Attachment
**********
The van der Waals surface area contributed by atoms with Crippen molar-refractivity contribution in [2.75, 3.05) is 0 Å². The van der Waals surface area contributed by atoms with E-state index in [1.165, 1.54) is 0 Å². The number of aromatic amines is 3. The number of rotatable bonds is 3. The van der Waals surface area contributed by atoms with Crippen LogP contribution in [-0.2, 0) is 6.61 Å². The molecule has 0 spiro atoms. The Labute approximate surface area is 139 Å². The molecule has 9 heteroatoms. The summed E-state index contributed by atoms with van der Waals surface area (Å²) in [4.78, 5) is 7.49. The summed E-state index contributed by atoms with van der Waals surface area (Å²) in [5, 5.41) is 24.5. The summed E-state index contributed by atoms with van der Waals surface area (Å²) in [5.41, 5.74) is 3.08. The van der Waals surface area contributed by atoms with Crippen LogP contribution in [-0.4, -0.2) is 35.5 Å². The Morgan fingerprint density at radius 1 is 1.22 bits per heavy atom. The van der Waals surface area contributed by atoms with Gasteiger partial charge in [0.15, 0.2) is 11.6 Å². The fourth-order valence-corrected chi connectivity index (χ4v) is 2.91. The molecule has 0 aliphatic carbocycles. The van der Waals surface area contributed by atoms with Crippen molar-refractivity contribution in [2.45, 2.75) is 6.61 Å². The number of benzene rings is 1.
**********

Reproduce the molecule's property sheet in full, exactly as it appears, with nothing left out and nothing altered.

The van der Waals surface area contributed by atoms with Crippen molar-refractivity contribution in [2.75, 3.05) is 0 Å². The van der Waals surface area contributed by atoms with E-state index in [1.165, 1.54) is 0 Å². The number of aromatic amines is 3. The number of rotatable bonds is 3. The van der Waals surface area contributed by atoms with Crippen LogP contribution in [-0.2, 0) is 6.61 Å². The molecule has 0 spiro atoms. The Labute approximate surface area is 139 Å². The molecule has 9 heteroatoms. The summed E-state index contributed by atoms with van der Waals surface area (Å²) in [4.78, 5) is 7.49. The summed E-state index contributed by atoms with van der Waals surface area (Å²) in [5, 5.41) is 24.5. The summed E-state index contributed by atoms with van der Waals surface area (Å²) in [5.41, 5.74) is 3.08. The van der Waals surface area contributed by atoms with Crippen LogP contribution in [-0.4, -0.2) is 35.5 Å². The Morgan fingerprint density at radius 1 is 1.22 bits per heavy atom. The van der Waals surface area contributed by atoms with Gasteiger partial charge in [0.15, 0.2) is 11.6 Å². The fourth-order valence-corrected chi connectivity index (χ4v) is 2.91. The molecule has 0 aliphatic carbocycles. The van der Waals surface area contributed by atoms with Crippen molar-refractivity contribution in [2.45, 2.75) is 6.61 Å². The number of benzene rings is 1.